In The Voyage Home, Kirk and crew spent so much time on past Earth only because of unavailability of a strong water tank. They even messed with the history which could be dangerous.

But, the question is: Why did they need a water tank in the first place? Whales are mammals which can breathe without water. Only their movements would have been compromised for a short time.

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    As far as I know those stranded whales suffer - a lot. Even though technically possible for a short duration, you might as well ask why they let dr taylor on the ship and not tie her to the exterior with some space suit. And if anything goes wrong they end up with a dead whale. But Maybe ask over at biology?
    – Raditz_35
    Commented Feb 28, 2018 at 8:13
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    and why did it have to be transparent?
    – ths
    Commented Feb 28, 2018 at 9:12
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    The water tank wan't made from transparent aluminum, but from some strong 20th century material. Scotty trades the formula fro transparent aluminum for the material to build the tank. Commented Feb 28, 2018 at 9:15
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    Worth mentioning that they were bringing the whales back to speak on the planets behalf. Probably best to make them as comfortable as possible for the journey so they don't just say, "Yeah, humans suck. Nuke it from orbit, it's the only way to be sure. "
    – Paul
    Commented Feb 28, 2018 at 13:01
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    @Nasha I'm pretty sure the reason they got into this mess is because a bunch of whales piloting a space ship showed up.
    – Racheet
    Commented Feb 28, 2018 at 15:28

4 Answers 4


Inertial dampers aren't that reliable

Without water, a zero-gravity environment would still have been dangerous for the whales.

In the absence of water, the whales would have needed null gravity within their chamber to keep from collapsing under their own weight. Without water to hold them in place, the whales would then have been vulnerable to buffeting. Even gentle maneuvering of the ship could drive two unsecured, multi-tonne squishy masses into the bulkheads, and the slingshot around the sun involved extreme acceleration and potentially violent maneuvering. As Star Trek has shown numerous times when bridge crews are thrown about, ships' inertial dampers can reliably cope with steady acceleration but not with sudden lurches.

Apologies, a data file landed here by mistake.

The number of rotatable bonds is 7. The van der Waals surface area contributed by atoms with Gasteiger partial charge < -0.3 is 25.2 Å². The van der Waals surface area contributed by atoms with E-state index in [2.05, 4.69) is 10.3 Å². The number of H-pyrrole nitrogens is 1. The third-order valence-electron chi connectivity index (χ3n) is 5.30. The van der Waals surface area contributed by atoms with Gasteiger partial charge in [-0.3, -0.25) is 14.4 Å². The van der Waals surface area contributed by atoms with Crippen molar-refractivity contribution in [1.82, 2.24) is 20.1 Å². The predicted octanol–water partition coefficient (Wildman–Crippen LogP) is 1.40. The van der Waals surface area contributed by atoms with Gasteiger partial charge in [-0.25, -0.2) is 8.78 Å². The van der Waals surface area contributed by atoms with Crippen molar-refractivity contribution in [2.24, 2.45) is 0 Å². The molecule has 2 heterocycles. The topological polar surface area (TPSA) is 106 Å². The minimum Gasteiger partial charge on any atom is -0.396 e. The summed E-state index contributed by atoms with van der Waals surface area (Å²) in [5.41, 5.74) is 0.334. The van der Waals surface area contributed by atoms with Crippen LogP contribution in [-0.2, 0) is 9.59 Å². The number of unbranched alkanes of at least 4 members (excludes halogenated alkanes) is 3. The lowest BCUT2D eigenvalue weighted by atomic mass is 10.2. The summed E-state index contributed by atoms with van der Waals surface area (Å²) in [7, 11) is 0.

Around the midpoint of the previous film, Enterprise attacks the same Klingon Bird-of-Prey. The Klingon bridge crew are jostled in their seats, and their reactions seem out of proportion to the bridge console explosions, which suggests that the entire ship is lurching:

In "Redemption, Part 1", a rebel Klingon vessel fires a torpedo at Gowron's flagship. The impact shakes Gowron (foreground, seated) and nearly knocks a standing bridge officer (background) to the deck. As the attack proceeds, the flagship continues to shake:

In The Voyage Home, Scotty undoubtedly could have cobbled together some sort of active restraint system using tractor beam emitters, but he was working with a limited supply of equipment and an unfamiliar programming interface. Water, as a passive restraint, was the safest option.

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    As Star Trek has shown numerous times ... on Federation starships. Do they ever show similar engineering faults in a Klingon warbird? Commented Feb 28, 2018 at 16:27
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    @RoddyoftheFrozenPeas I'm pretty confident you can find some examples in DS9, though I don't know off-hand for sure.
    – jpmc26
    Commented Feb 28, 2018 at 17:13
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    @RoddyoftheFrozenPeas I bet you could find some in A Matter of Honor (TNG).
    – hobbs
    Commented Feb 28, 2018 at 19:10
  • @RoddyoftheFrozenPeas - I added a video clip from The Search for Spock. It looks to me as if the Klingons are being shaken, not just startled by the explosions, but I admit that it's not clear. I'll try to find a better example.
    – Gaultheria
    Commented Feb 28, 2018 at 20:50